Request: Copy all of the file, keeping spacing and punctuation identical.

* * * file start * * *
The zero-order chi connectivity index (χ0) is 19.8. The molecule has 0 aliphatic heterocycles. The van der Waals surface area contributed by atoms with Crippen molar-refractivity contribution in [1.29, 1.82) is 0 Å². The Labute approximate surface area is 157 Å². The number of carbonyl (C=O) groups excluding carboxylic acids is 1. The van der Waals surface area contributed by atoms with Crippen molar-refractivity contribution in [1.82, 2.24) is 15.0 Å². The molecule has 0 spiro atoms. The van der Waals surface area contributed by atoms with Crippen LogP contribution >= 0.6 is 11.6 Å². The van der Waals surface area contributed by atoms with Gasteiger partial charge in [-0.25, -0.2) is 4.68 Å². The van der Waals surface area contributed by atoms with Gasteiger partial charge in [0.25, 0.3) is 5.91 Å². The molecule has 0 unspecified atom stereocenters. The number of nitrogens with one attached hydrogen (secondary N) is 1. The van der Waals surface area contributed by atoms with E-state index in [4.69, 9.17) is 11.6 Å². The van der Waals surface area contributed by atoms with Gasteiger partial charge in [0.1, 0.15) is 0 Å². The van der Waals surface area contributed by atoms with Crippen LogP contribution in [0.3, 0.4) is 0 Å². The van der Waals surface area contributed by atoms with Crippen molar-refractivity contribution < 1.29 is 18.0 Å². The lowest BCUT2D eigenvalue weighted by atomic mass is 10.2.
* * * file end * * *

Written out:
The zero-order chi connectivity index (χ0) is 19.8. The molecule has 0 aliphatic heterocycles. The van der Waals surface area contributed by atoms with Crippen molar-refractivity contribution in [1.29, 1.82) is 0 Å². The Labute approximate surface area is 157 Å². The number of carbonyl (C=O) groups excluding carboxylic acids is 1. The van der Waals surface area contributed by atoms with Crippen molar-refractivity contribution in [1.82, 2.24) is 15.0 Å². The molecule has 0 spiro atoms. The van der Waals surface area contributed by atoms with Crippen LogP contribution >= 0.6 is 11.6 Å². The van der Waals surface area contributed by atoms with Gasteiger partial charge in [-0.25, -0.2) is 4.68 Å². The van der Waals surface area contributed by atoms with Gasteiger partial charge in [0.25, 0.3) is 5.91 Å². The molecule has 0 unspecified atom stereocenters. The number of nitrogens with one attached hydrogen (secondary N) is 1. The van der Waals surface area contributed by atoms with E-state index in [4.69, 9.17) is 11.6 Å². The van der Waals surface area contributed by atoms with Gasteiger partial charge in [0.1, 0.15) is 0 Å². The van der Waals surface area contributed by atoms with Crippen LogP contribution in [0.3, 0.4) is 0 Å². The van der Waals surface area contributed by atoms with Crippen molar-refractivity contribution < 1.29 is 18.0 Å². The lowest BCUT2D eigenvalue weighted by atomic mass is 10.2.